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and cookers like Golden Noble, Bramley’s Seedling and this one which is my mum’s and my favourite Annie Elizabeth

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How can you not love a tree which churns out monster sized apples like this?!

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And they taste beautiful too. Poor old Annie suffered very badly in the sheep attack so we’ll probably take cuttings from her and graft the scions onto new rootstocks as an insurance policy in case the shock proves too much for her and she doesn’t survive the next year or so.

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The branches were drooping to the ground and are so large that they needed two old bread trays to take them all.

Apart from Adam’s Pearmain, all the trees fruits are now safely stored away in the root cellar I built 10 years ago – one day I will build a proper Orchard House in the orchard itself using the same straw bale construction as my own home as this should provide the ideal conditions for storing apples for months over the winter. For now they have to share a home with stored potatoes and other roots which is less than ideal as they need different conditions and you’re not really meant to store them in the same place. However needs must and we do have plenty of these…

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…so if a few over ripen and go to waste then it’s no great loss – they will just get fed to our very appreciative Large Black pig Petunia, apples are one of her very favourite things to eat and she really doesn’t mind the soft bits!

Other animals who like the apples are our geese that graze in the orchard. Unfortunately this means they get to the windfalls before we do and peck them quite badly but it’s all food for them and we have enough for out use anyway. Here they’re taking a nap after feasting on juicy apples – I think it’s made them quite sleepy! They do help to keep the grass down being grazing birds – there aren’t enough of them to do this completely so we do have to trim the orchard too (as clearly trimming it with sheep is a veeeeeery bad idea!!!) so perhaps a few crunchy apples is fair wages for this!

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I think I’ll have to make some Dorset Apple Cake later which is my favourite apple pudding, especially with a dollop of Greek Yoghurt on top and drizzled with honey from our hives! mmmmmm :0)

Build a Batt Box – October – “Ruska’

Well the months roll round so fast don’t they. And here we are in Autumn and the leaves are turning and starting to drift to the ground. The quality of light at this time of year is golden and warm and to me it almost has a audible quality unlike the still watery pale light of the Spring Equinox at the opposite end of the year and seasons. So it’s unsurprising that I’ve chosen these inspirations for my October Build a Batt Box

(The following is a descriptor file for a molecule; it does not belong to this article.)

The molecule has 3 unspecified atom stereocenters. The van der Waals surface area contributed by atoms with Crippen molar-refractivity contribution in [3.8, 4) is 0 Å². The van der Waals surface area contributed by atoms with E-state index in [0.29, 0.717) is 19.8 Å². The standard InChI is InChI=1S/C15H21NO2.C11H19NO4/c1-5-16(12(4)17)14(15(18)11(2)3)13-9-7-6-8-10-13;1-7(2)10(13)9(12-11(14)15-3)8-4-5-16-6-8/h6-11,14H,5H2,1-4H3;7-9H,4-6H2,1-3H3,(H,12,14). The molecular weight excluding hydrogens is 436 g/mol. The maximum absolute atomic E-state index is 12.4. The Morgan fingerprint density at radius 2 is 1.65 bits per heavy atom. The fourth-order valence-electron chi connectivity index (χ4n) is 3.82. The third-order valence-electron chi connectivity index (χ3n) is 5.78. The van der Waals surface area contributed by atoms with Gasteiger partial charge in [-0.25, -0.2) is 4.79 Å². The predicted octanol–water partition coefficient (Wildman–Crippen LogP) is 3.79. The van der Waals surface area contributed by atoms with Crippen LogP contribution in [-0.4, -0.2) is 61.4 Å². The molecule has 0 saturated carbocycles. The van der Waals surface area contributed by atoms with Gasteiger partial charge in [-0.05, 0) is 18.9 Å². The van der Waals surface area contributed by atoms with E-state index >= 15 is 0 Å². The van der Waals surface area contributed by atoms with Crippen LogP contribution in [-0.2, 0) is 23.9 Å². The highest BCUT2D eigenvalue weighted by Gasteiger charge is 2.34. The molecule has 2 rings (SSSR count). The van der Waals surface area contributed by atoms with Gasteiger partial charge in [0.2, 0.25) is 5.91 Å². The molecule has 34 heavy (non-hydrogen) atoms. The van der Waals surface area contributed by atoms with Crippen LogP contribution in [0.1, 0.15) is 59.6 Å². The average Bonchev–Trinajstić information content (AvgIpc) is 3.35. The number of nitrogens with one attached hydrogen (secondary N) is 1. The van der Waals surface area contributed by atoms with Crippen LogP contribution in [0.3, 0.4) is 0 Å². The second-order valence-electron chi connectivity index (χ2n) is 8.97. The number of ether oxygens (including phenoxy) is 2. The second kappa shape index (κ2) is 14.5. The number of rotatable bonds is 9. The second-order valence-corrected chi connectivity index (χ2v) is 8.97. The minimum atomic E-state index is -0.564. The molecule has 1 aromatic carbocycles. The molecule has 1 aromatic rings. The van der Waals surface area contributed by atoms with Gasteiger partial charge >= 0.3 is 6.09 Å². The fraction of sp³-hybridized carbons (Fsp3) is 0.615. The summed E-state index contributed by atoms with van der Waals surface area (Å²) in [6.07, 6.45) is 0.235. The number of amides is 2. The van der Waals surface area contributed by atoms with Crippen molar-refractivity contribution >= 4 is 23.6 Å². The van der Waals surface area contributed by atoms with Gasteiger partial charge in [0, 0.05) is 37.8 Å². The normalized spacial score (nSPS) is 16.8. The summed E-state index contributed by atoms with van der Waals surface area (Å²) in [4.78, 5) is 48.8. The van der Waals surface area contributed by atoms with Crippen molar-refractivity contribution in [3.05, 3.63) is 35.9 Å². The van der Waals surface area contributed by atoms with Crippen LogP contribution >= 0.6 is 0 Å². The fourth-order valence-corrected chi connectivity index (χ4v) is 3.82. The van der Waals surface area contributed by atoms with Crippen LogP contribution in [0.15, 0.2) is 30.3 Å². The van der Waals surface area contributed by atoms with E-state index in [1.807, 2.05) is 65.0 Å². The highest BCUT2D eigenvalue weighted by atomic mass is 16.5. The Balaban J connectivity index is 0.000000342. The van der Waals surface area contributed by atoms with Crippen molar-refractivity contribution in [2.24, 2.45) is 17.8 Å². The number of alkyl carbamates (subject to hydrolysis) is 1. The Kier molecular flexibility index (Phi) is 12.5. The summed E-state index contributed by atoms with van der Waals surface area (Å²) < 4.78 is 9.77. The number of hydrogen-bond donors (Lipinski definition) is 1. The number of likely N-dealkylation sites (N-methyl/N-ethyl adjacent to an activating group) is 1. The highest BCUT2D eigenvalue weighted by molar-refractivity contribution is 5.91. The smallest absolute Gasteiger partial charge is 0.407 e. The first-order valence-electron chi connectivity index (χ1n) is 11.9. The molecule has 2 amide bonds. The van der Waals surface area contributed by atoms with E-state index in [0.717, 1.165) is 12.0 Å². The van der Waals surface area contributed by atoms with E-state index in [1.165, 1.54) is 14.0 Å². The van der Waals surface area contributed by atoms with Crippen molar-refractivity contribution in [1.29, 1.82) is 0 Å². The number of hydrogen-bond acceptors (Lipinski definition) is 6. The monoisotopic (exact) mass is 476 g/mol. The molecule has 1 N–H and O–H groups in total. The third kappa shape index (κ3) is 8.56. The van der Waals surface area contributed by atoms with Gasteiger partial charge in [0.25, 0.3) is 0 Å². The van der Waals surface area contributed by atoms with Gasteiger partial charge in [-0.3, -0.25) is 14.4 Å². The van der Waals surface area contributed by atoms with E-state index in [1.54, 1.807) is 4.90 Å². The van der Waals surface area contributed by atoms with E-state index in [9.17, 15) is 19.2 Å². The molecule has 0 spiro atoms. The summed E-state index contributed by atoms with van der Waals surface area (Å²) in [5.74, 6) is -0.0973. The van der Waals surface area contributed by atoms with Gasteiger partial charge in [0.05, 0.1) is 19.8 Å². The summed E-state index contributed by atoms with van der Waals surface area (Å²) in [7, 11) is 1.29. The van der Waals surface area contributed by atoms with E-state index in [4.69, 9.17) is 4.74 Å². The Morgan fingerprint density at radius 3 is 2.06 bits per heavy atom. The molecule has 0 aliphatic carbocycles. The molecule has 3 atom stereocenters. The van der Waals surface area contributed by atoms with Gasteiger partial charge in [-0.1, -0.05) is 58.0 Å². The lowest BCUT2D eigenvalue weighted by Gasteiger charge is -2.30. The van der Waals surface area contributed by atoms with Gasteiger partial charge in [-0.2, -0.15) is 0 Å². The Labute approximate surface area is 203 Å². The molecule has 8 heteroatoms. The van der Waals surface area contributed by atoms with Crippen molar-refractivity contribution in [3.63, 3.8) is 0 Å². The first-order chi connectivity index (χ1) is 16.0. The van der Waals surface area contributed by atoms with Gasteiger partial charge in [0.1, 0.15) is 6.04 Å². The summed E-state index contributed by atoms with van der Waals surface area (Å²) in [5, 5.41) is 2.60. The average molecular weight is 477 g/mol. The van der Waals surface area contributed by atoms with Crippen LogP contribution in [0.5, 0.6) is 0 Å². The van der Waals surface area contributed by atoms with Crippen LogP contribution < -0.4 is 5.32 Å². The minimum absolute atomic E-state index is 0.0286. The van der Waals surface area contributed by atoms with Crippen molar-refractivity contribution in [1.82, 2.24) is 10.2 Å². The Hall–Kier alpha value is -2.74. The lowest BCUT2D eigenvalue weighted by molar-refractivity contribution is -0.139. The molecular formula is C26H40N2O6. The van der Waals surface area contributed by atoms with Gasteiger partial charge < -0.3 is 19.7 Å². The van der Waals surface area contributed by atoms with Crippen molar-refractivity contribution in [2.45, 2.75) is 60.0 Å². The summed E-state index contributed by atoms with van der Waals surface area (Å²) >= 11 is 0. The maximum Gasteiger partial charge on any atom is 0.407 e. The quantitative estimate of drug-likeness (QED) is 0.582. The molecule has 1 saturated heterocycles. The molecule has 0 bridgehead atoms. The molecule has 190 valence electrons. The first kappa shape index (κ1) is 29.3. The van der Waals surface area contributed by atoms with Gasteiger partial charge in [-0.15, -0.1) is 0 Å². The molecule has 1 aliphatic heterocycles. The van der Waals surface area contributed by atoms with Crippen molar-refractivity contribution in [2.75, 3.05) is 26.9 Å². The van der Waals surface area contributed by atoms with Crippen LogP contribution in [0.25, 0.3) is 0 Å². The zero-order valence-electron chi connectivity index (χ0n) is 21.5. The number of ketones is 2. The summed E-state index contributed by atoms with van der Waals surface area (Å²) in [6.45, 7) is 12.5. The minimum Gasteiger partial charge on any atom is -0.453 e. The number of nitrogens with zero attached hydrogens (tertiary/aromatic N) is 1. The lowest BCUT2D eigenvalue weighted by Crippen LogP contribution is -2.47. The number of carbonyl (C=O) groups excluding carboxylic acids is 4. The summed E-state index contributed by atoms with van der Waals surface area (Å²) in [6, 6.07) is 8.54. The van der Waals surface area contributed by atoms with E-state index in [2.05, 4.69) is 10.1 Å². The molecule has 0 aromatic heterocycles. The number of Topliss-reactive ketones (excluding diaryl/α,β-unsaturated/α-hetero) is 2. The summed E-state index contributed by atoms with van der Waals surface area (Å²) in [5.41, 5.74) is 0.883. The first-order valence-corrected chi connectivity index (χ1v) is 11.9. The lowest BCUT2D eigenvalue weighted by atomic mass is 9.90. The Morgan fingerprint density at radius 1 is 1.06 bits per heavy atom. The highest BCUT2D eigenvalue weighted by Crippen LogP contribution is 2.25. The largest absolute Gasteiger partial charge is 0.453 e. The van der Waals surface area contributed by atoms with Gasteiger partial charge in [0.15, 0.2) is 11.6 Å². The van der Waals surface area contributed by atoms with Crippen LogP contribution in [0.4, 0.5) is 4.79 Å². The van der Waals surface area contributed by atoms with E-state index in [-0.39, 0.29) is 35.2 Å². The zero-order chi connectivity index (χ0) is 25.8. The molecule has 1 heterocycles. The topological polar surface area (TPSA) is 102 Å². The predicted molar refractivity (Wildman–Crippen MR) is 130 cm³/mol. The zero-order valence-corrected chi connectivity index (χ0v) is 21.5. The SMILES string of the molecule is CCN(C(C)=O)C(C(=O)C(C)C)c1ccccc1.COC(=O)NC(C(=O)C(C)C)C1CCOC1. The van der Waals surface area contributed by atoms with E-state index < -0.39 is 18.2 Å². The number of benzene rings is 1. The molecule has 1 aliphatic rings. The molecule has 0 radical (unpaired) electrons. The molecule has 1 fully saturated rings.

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Autumn as I’ve mentioned before is my very favourite time of year. I feel as though the earth is winding down gradually towards the calmness and rest of winter without that season’s bleakness and deathlike embrace. I love watching the leaves float down like a more friendly grown up version of snow falling and it’s just as much fun to go walking through the leaves on the woodland floor as it is to kick up powder snow some months later. The smells of decaying leaf and bark, the fresh spicy damp scents of heavy dews after a chilly night and the drifting smokiness of bonfires and newly lit wood stoves trickling out of cottage chimneys and the rich sharpness of the last fruits from the garden and hedgerow make an all round sensory experience that would almost be too much if it wasn’t also so soothing and kind.

So I thought it might be fun to add another layer to this month’s Batt Box post – I can’t give you scents of bonfires and leaf mould on here (although you could always try these delicious natural perfumes I’ve recently “sniffed out” on Etsy – I ordered tiny samples of Winter Kitty, London Fog and November and they are all delicious! Especially pleasing as I can’t wear regular synthetic perfumes). I’ve decided to embed some seasonally inspiring music videos on here (and hope that they work!!) as well as the photos I’ve taken to show where my colours came from.

Autumn leaf colour is something people across the planet in temperate climates appreciate. Here our own British deciduous woodlands put on a long show over September and October and often reaching well into November before all the leaves are down and battered into the soil or tarmac by autumn storms, tyres and pressing feet and make walks around parks and countryside such a treat for at least a couple of months. I understand (but have yet to experience myself) the glorious intensity of Fall colour on the east coasts of America and Canada where there’s actually something of a tourist industry for “leaf peeping” as it’s called. One day I’d love to track this colour down the coast. When I’m rich maybe. Ha!…